I’m so excited for her to get siblings. I think it’s so important for people to have siblings. It’s a constant friend and it helps you learn that it’s not all about you all the time, and you have to share. I’m sure there will be a lot of fighting—three kids under 18 months—it’s going to be chaos.
You have a dog too—as your social media followers know—a Golden Retriever named George (@golden.george on the ‘Gram). Do you think he senses that more babies are coming?
I do actually! With both pregnancies, he found a way to lay on my stomach, which he doesn’t normally do—and he did it very early on, before I was showing. I looked it up and dogs can smell hormones. They know when something’s up—which is just classic dog, I feel like they’re so much smarter than we give them credit for. He had a rough time when I brought Isabel home, because he was the baby, and he pouted for a few months. But now they’re best friends because he gets all of her scraps and food. He will benefit in the end and he will love it, but he definitely knows that something’s up.
You mentioned that just physically, you’re really feeling this pregnancy with twins. But you’re still working at “The View.” How has that been?
It was hard the first three months because I was so nauseous and so sick, but I couldn’t tell anybody yet, and I still had to go out on TV every day… My goal was to get through a show without puking and if I could do that, then that was a success. Then, once I was able to tell the whole team, it’s been so much fun. They’re going through the journey with me, our viewers are going through it with me, and I have received so many nice notes and messages from other moms—whether they’re giving me advice or just cheering me on, which is wonderful. And I love the distraction—I come in every day and it keeps me busy—because otherwise I would be sitting in bed all day, worried about what’s to come. We’ll see how long I can go—this pregnancy has been hard on me. But I really want to work every day that I can…I feel like the luckiest woman in the word. I get to be a mom and do what I love.
It seems like the group of co-hosts on “The View” right now has a great dynamic.
We can disagree on a lot of things but, I think you’re right, [we are a good group]. We’ve gone through a lot of ups and downs on this show. Meghan McCain lost her dad [Senator John McCain] last year and we come together during those times. Whether it’s my pregnancy—and they’ve been wonderful—or Whoopi getting sick [Editor’s Note: Whoopi had been ill with pneumonia and absent from the show at the time; she is back on air currently], it’s real life stuff. We live our public life in front of everybody else and having each other there for support is like having a sorority. It makes it that much easier to do what we do—because it’s not always easy to be so public.
You and Meghan McCain are both from prominent political families, yet you’re both forging your own identities as modern women; I think that brings an interesting perspective to the show, given how divided the country is.
I just said goodbye to my brother this morning—he’s a fighter pilot and he just left for the year [Editor’s note: Huntsman currently has two brothers serving in the US Navy]—and he sent me this note in the mail this morning and it finally hit me and I was just a wreck. But I called Meghan and she walked me through the first time that she said goodbye to her brothers [in the military] and she made me laugh. In those moments, you can bond with different women on the show about different things—Sunny has been really helpful with mommy-hood things because she’s been through it—but it’s like a sisterhood and it makes you feel great to have that.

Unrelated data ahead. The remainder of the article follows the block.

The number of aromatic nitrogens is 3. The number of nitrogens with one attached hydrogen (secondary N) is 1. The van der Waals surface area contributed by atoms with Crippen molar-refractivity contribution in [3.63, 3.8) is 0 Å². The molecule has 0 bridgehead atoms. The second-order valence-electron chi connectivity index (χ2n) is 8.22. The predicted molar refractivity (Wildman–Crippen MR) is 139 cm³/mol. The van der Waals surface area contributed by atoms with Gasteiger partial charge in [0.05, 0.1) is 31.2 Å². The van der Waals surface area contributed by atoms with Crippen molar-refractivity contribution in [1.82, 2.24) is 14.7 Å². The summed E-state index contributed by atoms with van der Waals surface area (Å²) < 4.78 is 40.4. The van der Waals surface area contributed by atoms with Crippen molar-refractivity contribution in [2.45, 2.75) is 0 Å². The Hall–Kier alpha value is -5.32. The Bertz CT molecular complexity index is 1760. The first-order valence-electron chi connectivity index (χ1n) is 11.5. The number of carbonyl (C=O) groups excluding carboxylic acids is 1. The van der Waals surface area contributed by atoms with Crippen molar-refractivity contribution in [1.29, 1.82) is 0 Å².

Service and giving back are themes in your children’s book, Who Will I Be?—tell me about that project.
When I got pregnant with Isabel, I was saying to my husband that I was so worried about bringing a child into this world because, as you said, we’re so divided. I was raised on service and we’re losing a bit of that. With social media and it [being] a “me, me, me” culture, how do we do it right? How do we raise our children right? [My husband] said: “Why don’t you write a book that you can read to our kids about service and doing something good with their life?” That’s when I started to come up with the story, where Isabel, my daughter, is the girl in it—and it just takes you on a journey of what it means to give back and make a difference and do something with your life that makes a difference. It was really something that I was passionate about.
Between “The View,” your passion projects, motherhood, and your pregnancy, how do you make the work-life balance equation work for you?
You realize, sometimes, that you are stretched a bit thin, but I love being able to do all of it. The way that I survive is that I have to shut off all social media when I get home. If I want to post something, I’ll post it, but I do not read anything anymore. When I started at “The View,” I did [read comments on social media], and my husband said: “You’re going to drive yourself insane—you’ll rethink everything you said on the show and wish there was a better way you could have said it, and you’re not going to survive.” About three weeks in, I completely cut it off, cold turkey, and I realized that I’m so much more present with my daughter when I get home, I don’t think about it, I’m happier, and I don’t even know what anyone’s saying. And I’m more myself out there on the show because I don’t care. That’s the best advice I can give anyone—whether you’re in television or not in the public eye. Just shutting it off sometimes and focusing on what’s in front of you—stopping to smell the roses, as my grandma often used to say—it’s a good reminder.
To catch Abby Huntsman on “The View,” visit abc.go.com/shows/the-view!